Last night, the moon wore a smile that lit up the sky;
I lay under it and the stars in my heart began to shine.

My mother sat beside the embers of an abandoned firewood,
and recounted the scars of history
growing beneath her skin.

She said to my sister with an
empty lamp yearning for a fill of oil,
That a man becomes a symphony
when he walks through a body of songs.

I suppose she misses my father with the passion of the wind
and her heart longs for him with the lonely patience of the moon.

My father is a map that bears the names of distant cities.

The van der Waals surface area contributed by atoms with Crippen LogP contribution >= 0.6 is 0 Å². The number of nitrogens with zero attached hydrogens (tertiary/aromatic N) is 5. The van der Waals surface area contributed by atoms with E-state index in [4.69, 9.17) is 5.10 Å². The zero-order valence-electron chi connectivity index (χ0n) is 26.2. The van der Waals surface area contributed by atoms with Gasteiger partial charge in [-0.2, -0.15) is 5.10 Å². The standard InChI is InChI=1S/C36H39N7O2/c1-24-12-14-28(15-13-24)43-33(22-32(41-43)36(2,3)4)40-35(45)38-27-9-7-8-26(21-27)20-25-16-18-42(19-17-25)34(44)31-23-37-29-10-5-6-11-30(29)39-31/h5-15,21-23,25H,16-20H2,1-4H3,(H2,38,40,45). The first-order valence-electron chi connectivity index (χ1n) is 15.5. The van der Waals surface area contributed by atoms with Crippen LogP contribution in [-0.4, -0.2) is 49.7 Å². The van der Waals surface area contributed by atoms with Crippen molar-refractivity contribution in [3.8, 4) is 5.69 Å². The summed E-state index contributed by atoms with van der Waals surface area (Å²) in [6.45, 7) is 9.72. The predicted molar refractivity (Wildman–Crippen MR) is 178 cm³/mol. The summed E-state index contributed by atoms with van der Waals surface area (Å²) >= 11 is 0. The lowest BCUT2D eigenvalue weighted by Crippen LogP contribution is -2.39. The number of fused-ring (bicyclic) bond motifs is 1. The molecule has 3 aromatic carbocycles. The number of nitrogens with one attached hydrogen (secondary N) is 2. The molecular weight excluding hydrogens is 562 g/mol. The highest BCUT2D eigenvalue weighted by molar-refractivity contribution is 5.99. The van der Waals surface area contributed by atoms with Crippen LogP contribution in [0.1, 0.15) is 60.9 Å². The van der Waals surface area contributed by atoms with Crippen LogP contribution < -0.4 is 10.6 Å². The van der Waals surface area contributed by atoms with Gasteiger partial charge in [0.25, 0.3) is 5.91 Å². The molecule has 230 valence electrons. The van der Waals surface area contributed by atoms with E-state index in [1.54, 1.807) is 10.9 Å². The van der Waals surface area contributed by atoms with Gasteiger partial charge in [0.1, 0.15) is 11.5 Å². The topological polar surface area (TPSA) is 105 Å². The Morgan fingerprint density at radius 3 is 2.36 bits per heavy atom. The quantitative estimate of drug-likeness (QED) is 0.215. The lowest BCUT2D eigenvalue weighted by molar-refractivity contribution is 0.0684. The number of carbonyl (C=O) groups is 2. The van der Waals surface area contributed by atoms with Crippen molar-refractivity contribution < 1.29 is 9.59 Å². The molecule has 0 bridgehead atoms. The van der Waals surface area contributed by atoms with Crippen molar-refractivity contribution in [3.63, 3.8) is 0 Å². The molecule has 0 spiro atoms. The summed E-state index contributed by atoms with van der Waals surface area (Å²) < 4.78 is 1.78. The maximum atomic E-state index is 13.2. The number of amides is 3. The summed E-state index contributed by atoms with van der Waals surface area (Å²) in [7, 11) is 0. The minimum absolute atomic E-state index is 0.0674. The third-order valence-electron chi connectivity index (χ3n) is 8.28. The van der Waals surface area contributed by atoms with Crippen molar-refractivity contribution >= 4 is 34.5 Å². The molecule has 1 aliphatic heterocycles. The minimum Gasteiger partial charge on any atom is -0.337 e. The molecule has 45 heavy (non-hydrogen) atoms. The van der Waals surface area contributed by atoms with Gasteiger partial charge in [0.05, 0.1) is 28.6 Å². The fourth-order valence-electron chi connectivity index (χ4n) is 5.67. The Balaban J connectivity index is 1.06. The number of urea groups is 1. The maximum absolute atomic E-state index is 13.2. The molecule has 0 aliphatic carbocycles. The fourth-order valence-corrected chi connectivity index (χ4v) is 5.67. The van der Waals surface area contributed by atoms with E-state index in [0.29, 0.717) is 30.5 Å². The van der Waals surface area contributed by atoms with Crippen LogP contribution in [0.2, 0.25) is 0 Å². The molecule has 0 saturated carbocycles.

He holds the memory of faces that bear the traces of the earth.

Last month before he journeyed on a trip down south,
I asked him how a man glues himself
in places as mosaics of wonderment,

He smiled and quenched my thirst for knowledge with a tale,
A teary tale of how a desert became
green and lush with many flowers.